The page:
After ten years Royal Marines lower their flag

Men of 40 Commando Royal Marines lower the navy's white ensign at their Helmand base. Picture: PA
Men of 40 Commando Royal Marines lower the navy's white ensign at their Helmand base. Picture: PA
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THE last commando group of Royal Marines to serve in Afghanistan is returning to the UK, the Ministry of Defence (MoD) said yesterday.

After more than a decade of operational deployments, troops from 40 Commando Royal Marines lowered the Royal Navy’s white ensign at their main operating base – MOB Price – before flying out.

Servicemen from 40 Commando were the first British troops to deploy to the country in 2001, securing Bagram airfield and going on to patrol the streets of Kabul.

Since then, the marines have served in successive deployments in Sangin, Nahr-e Saraj and Musa Qala in Helmand Province.

The symbolic lowering of the ensign at Price on Saturday in the Nahr-e Saraj district of Helmand was the last time the flag will fly in the region.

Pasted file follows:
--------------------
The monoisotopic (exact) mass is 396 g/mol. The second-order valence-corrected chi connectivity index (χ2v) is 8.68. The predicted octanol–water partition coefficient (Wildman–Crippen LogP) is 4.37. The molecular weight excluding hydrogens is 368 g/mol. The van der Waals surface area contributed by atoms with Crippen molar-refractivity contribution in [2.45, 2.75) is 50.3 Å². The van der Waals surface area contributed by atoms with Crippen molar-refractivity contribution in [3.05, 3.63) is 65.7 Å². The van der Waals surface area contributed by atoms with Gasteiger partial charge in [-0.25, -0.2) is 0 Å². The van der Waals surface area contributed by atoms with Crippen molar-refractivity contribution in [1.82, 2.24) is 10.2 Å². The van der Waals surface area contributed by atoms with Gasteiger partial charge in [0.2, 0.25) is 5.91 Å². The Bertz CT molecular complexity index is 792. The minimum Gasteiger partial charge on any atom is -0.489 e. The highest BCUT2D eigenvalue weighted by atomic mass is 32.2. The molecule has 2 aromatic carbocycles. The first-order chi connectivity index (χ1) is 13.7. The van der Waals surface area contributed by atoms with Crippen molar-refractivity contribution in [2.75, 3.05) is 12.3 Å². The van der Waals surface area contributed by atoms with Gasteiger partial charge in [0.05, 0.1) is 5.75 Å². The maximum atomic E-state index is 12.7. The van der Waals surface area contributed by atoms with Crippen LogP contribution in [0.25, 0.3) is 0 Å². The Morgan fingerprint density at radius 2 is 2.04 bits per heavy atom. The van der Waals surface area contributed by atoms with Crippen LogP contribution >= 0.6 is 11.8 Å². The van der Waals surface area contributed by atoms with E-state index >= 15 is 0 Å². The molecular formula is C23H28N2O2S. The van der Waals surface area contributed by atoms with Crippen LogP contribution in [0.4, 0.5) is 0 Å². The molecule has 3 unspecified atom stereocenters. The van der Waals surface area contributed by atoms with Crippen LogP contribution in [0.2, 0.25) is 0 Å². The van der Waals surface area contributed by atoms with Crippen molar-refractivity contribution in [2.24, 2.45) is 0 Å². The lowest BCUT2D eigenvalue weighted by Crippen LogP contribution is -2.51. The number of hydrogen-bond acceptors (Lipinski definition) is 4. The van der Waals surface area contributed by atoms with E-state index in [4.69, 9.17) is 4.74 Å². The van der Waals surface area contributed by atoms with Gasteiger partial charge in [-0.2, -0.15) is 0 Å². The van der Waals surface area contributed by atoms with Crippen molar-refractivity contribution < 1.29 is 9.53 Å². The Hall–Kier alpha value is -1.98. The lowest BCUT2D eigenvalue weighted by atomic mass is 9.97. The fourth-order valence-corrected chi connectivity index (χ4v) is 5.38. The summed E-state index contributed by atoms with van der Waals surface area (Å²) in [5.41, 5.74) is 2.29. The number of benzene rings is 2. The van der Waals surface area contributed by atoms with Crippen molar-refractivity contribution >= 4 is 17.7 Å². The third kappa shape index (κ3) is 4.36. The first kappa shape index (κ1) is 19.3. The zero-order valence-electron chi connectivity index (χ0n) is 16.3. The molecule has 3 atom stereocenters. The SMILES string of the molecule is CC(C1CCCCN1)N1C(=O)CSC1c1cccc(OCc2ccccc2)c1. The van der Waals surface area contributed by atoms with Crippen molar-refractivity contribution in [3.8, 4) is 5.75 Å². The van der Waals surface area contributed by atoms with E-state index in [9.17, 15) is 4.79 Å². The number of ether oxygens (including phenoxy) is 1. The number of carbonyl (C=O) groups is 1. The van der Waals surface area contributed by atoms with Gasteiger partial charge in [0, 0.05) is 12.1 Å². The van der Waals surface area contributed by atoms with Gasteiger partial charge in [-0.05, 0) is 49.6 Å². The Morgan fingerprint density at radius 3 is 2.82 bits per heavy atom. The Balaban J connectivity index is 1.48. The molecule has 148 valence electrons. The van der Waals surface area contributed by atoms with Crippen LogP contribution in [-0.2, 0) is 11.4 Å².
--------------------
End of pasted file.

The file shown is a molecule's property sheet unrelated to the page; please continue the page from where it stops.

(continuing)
The MoD said the equivalent of more than 14,000 marines have served in Afghanistan across 12 deployments from the 7,200-strong Royal Marine Corps, while many others have been attached to other units.

The Royal Marines have been awarded nearly 200 honours for acts of bravery and distinguished service in Afghanistan, including a George Cross, seven Distinguished Service Orders and ten awards of the Conspicuous Gallantry Cross, one of them
posthumous.

The commando group has handed over to 1st Battalion Royal Regiment of Fusiliers.

During their deployments, the group helped develop the Afghan national army and local Afghan police units to take on responsibility for security.

Defence Secretary Philip Hammond said: “The courage of the Royal Marines, and indeed all who have served in Afghanistan over the past decade, has been truly outstanding.”

In the past year, the number of UK bases across Helmand has fallen from 80 to 12 as they are handed to Afghan forces or dismantled.